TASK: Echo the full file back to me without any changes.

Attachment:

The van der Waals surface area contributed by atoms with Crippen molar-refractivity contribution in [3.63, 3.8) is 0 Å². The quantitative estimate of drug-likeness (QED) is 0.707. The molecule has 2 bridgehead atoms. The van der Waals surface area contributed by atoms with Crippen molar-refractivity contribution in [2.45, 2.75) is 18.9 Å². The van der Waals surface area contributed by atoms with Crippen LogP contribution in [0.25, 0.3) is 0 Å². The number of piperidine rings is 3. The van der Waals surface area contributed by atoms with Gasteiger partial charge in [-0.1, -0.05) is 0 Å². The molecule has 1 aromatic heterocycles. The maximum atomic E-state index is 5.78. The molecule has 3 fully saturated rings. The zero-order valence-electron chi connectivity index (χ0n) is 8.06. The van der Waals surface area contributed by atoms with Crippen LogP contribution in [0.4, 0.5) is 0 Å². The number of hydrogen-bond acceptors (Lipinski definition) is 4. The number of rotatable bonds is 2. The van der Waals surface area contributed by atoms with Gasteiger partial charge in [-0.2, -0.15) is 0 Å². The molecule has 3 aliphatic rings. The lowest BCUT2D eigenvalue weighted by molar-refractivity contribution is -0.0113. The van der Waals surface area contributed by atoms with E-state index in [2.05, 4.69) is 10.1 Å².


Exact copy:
The van der Waals surface area contributed by atoms with Crippen molar-refractivity contribution in [3.63, 3.8) is 0 Å². The quantitative estimate of drug-likeness (QED) is 0.707. The molecule has 2 bridgehead atoms. The van der Waals surface area contributed by atoms with Crippen molar-refractivity contribution in [2.45, 2.75) is 18.9 Å². The van der Waals surface area contributed by atoms with Crippen LogP contribution in [0.25, 0.3) is 0 Å². The number of piperidine rings is 3. The van der Waals surface area contributed by atoms with Gasteiger partial charge in [-0.1, -0.05) is 0 Å². The molecule has 1 aromatic heterocycles. The maximum atomic E-state index is 5.78. The molecule has 3 fully saturated rings. The zero-order valence-electron chi connectivity index (χ0n) is 8.06. The van der Waals surface area contributed by atoms with Crippen LogP contribution in [0.4, 0.5) is 0 Å². The number of hydrogen-bond acceptors (Lipinski definition) is 4. The number of rotatable bonds is 2. The van der Waals surface area contributed by atoms with Gasteiger partial charge in [-0.2, -0.15) is 0 Å². The molecule has 3 aliphatic rings. The lowest BCUT2D eigenvalue weighted by molar-refractivity contribution is -0.0113. The van der Waals surface area contributed by atoms with E-state index in [2.05, 4.69) is 10.1 Å².